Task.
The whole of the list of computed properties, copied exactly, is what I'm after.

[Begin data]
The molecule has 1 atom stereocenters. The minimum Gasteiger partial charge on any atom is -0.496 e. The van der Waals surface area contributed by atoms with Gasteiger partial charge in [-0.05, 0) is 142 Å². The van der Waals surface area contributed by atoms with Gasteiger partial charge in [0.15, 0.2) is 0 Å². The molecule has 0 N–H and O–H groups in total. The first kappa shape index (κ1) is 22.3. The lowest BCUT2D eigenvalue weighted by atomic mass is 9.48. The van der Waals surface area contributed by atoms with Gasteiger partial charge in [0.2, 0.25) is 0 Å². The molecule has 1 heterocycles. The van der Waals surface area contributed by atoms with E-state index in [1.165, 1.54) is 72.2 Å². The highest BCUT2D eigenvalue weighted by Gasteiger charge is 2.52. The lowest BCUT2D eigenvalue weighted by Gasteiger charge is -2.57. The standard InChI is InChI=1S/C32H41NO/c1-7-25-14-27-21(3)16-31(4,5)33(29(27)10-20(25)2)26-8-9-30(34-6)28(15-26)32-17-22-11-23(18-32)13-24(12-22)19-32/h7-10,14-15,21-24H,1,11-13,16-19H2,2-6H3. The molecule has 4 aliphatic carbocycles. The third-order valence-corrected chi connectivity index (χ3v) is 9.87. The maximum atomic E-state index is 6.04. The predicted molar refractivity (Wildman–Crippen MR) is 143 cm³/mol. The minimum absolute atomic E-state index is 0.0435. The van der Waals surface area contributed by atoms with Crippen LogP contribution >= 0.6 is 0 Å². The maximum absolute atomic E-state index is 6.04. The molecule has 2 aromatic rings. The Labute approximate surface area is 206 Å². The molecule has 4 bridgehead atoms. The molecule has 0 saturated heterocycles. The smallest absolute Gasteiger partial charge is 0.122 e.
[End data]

The molecule has 1 atom stereocenters. The minimum Gasteiger partial charge on any atom is -0.496 e. The van der Waals surface area contributed by atoms with Gasteiger partial charge in [-0.05, 0) is 142 Å². The van der Waals surface area contributed by atoms with Gasteiger partial charge in [0.15, 0.2) is 0 Å². The molecule has 0 N–H and O–H groups in total. The first kappa shape index (κ1) is 22.3. The lowest BCUT2D eigenvalue weighted by atomic mass is 9.48. The van der Waals surface area contributed by atoms with Gasteiger partial charge in [0.2, 0.25) is 0 Å². The molecule has 1 heterocycles. The van der Waals surface area contributed by atoms with E-state index in [1.165, 1.54) is 72.2 Å². The highest BCUT2D eigenvalue weighted by Gasteiger charge is 2.52. The lowest BCUT2D eigenvalue weighted by Gasteiger charge is -2.57. The standard InChI is InChI=1S/C32H41NO/c1-7-25-14-27-21(3)16-31(4,5)33(29(27)10-20(25)2)26-8-9-30(34-6)28(15-26)32-17-22-11-23(18-32)13-24(12-22)19-32/h7-10,14-15,21-24H,1,11-13,16-19H2,2-6H3. The molecule has 4 aliphatic carbocycles. The third-order valence-corrected chi connectivity index (χ3v) is 9.87. The maximum atomic E-state index is 6.04. The predicted molar refractivity (Wildman–Crippen MR) is 143 cm³/mol. The minimum absolute atomic E-state index is 0.0435. The van der Waals surface area contributed by atoms with Crippen LogP contribution >= 0.6 is 0 Å². The maximum absolute atomic E-state index is 6.04. The molecule has 2 aromatic rings. The Labute approximate surface area is 206 Å². The molecule has 4 bridgehead atoms. The molecule has 0 saturated heterocycles. The smallest absolute Gasteiger partial charge is 0.122 e.